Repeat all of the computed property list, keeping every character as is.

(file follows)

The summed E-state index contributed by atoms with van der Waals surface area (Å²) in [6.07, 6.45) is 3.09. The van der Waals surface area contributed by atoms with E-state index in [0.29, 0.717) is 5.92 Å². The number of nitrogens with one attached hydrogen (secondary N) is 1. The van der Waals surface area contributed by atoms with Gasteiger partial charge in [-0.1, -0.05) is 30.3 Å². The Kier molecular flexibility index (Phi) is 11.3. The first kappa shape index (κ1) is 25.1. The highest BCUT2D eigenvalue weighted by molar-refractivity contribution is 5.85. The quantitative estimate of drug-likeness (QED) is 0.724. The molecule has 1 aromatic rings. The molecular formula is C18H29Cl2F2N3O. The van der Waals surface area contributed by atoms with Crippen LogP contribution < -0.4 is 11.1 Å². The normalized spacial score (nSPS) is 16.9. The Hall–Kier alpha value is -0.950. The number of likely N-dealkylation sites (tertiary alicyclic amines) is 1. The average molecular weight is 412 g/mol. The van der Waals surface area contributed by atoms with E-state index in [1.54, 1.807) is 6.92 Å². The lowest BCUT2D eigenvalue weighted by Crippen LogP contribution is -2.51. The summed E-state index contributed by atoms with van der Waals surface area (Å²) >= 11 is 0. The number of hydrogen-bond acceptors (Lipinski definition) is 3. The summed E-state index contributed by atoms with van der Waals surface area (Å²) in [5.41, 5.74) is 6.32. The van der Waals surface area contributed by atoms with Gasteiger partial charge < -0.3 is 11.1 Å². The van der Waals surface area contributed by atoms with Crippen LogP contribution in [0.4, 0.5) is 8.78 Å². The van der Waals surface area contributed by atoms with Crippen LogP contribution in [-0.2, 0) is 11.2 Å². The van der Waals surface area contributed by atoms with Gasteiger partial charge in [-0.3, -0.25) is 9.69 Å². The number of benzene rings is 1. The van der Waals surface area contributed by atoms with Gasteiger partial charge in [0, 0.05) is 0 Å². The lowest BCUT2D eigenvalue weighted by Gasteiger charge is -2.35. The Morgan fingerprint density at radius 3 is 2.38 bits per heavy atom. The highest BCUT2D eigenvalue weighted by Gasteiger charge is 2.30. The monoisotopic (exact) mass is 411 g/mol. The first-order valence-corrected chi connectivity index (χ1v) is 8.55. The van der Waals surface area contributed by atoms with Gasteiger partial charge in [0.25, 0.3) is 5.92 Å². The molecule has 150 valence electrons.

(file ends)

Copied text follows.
The summed E-state index contributed by atoms with van der Waals surface area (Å²) in [6.07, 6.45) is 3.09. The van der Waals surface area contributed by atoms with E-state index in [0.29, 0.717) is 5.92 Å². The number of nitrogens with one attached hydrogen (secondary N) is 1. The van der Waals surface area contributed by atoms with Gasteiger partial charge in [-0.1, -0.05) is 30.3 Å². The Kier molecular flexibility index (Phi) is 11.3. The first kappa shape index (κ1) is 25.1. The highest BCUT2D eigenvalue weighted by molar-refractivity contribution is 5.85. The quantitative estimate of drug-likeness (QED) is 0.724. The molecule has 1 aromatic rings. The molecular formula is C18H29Cl2F2N3O. The van der Waals surface area contributed by atoms with Crippen LogP contribution < -0.4 is 11.1 Å². The normalized spacial score (nSPS) is 16.9. The Hall–Kier alpha value is -0.950. The number of likely N-dealkylation sites (tertiary alicyclic amines) is 1. The average molecular weight is 412 g/mol. The van der Waals surface area contributed by atoms with E-state index in [1.54, 1.807) is 6.92 Å². The lowest BCUT2D eigenvalue weighted by Crippen LogP contribution is -2.51. The summed E-state index contributed by atoms with van der Waals surface area (Å²) >= 11 is 0. The number of hydrogen-bond acceptors (Lipinski definition) is 3. The summed E-state index contributed by atoms with van der Waals surface area (Å²) in [5.41, 5.74) is 6.32. The van der Waals surface area contributed by atoms with Gasteiger partial charge < -0.3 is 11.1 Å². The van der Waals surface area contributed by atoms with Crippen LogP contribution in [0.4, 0.5) is 8.78 Å². The van der Waals surface area contributed by atoms with Crippen LogP contribution in [-0.2, 0) is 11.2 Å². The van der Waals surface area contributed by atoms with Gasteiger partial charge in [-0.3, -0.25) is 9.69 Å². The number of benzene rings is 1. The van der Waals surface area contributed by atoms with Gasteiger partial charge in [0, 0.05) is 0 Å². The lowest BCUT2D eigenvalue weighted by Gasteiger charge is -2.35. The Morgan fingerprint density at radius 3 is 2.38 bits per heavy atom. The highest BCUT2D eigenvalue weighted by Gasteiger charge is 2.30. The monoisotopic (exact) mass is 411 g/mol. The first-order valence-corrected chi connectivity index (χ1v) is 8.55. The van der Waals surface area contributed by atoms with Gasteiger partial charge in [0.25, 0.3) is 5.92 Å². The molecule has 150 valence electrons.